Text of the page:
"A" vs. "The"

Many English students have trouble with when to use "a", and when to use "the". It seems like a small thing to worry about, but there is a very big difference and misuse can result in confusion in conversations.

"A" is used to introduce a noun into a conversation for the first time. "A" indicates a single noun, whereas if the noun is plural, "a" is not used. For example:
I bought a new camera.
I bought two new cameras.
"A" also becomes "An" when places before words that begin with a vowel sounds (a,e,i,o,u).
I bought an orange at the supermarket.
I spent an hour watching television.
"The" is used in place of "a":
After the noun has been introduced to the listener and is being referred to a second time. Example: I took a camera with me to the top of the mountain, but the camera didn't have batteries.
With nouns of which there is only one. Example: I want to clean up the environment on the moon.
With nouns which represent a larger institution or concept for a place. Examples: the post office, the hospital, the army, the park, the beach
With many location names and in the names of countries which have a plural feeling. Examples: The United States, The Phillipines, The Mediterranean Sea, The Cayman Islands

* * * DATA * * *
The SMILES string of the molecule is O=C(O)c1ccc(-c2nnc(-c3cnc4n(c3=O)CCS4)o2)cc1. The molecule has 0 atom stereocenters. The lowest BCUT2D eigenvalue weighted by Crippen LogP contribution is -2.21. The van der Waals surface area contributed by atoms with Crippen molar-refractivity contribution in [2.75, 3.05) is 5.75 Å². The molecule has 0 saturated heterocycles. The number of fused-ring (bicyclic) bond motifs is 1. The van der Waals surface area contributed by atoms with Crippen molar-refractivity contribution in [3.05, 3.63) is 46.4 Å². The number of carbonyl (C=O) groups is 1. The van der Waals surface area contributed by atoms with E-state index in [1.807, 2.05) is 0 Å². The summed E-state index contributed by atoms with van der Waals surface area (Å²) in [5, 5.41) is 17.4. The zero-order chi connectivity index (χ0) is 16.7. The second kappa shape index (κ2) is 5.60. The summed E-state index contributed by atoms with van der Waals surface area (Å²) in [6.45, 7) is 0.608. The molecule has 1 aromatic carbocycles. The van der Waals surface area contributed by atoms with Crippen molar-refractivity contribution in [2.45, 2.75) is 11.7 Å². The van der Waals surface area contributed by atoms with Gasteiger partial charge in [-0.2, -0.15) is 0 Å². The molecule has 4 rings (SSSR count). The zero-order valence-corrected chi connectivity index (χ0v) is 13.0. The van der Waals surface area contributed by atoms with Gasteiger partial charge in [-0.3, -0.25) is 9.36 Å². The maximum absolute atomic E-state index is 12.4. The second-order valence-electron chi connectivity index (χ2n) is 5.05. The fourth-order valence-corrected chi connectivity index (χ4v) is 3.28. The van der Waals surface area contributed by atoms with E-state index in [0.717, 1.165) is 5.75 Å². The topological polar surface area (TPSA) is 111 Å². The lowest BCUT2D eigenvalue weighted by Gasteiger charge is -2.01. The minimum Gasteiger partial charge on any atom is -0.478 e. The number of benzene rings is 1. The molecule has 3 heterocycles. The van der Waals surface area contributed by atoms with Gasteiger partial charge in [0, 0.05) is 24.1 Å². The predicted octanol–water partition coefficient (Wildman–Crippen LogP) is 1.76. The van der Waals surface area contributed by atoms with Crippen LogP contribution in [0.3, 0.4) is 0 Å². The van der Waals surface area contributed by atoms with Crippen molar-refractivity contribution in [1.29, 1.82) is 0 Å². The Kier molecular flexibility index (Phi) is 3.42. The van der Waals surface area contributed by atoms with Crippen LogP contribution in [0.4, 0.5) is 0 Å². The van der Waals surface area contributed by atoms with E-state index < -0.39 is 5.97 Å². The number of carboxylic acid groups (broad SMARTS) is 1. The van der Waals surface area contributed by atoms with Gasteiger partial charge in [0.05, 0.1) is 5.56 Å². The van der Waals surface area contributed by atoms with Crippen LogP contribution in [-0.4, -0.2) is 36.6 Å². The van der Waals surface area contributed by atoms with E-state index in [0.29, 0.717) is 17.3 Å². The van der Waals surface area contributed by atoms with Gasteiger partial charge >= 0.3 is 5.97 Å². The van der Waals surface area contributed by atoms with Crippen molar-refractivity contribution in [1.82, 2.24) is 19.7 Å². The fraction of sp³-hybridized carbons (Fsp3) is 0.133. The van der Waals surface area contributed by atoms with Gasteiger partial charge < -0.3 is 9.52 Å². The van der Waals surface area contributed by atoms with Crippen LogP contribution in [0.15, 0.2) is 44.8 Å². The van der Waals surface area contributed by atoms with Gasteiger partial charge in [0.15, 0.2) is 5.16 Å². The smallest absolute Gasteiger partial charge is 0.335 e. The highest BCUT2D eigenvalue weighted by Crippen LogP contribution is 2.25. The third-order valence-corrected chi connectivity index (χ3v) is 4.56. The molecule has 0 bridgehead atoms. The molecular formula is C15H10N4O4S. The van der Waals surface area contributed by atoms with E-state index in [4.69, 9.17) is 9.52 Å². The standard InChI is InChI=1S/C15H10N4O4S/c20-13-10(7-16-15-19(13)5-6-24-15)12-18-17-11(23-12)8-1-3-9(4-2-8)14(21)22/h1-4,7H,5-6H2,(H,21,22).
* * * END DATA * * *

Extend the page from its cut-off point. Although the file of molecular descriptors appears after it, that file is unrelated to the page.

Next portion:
Here are some more examples which show the proper uses of "a" and "the":

I ate at a restaurant in Shibuya. (First time being introduced, and the listener does not know which restaurant precisely)
I at at the restaurant in Shibuya near your house. (First time introduced, but the listener likely knows exactly which restaurant this is.)

I want a new phone. (Non-specific about what type of phone; listener does not know which model. Perhaps the speaker has not decided which model yet.)
I want the new model of phone from Sony. (Specific, and the listener likely knows which model is being talked about.)

Using "a" and "the" correctly is an important step to becoming an effective English communicator. Do your best, and remember that it is an important difference!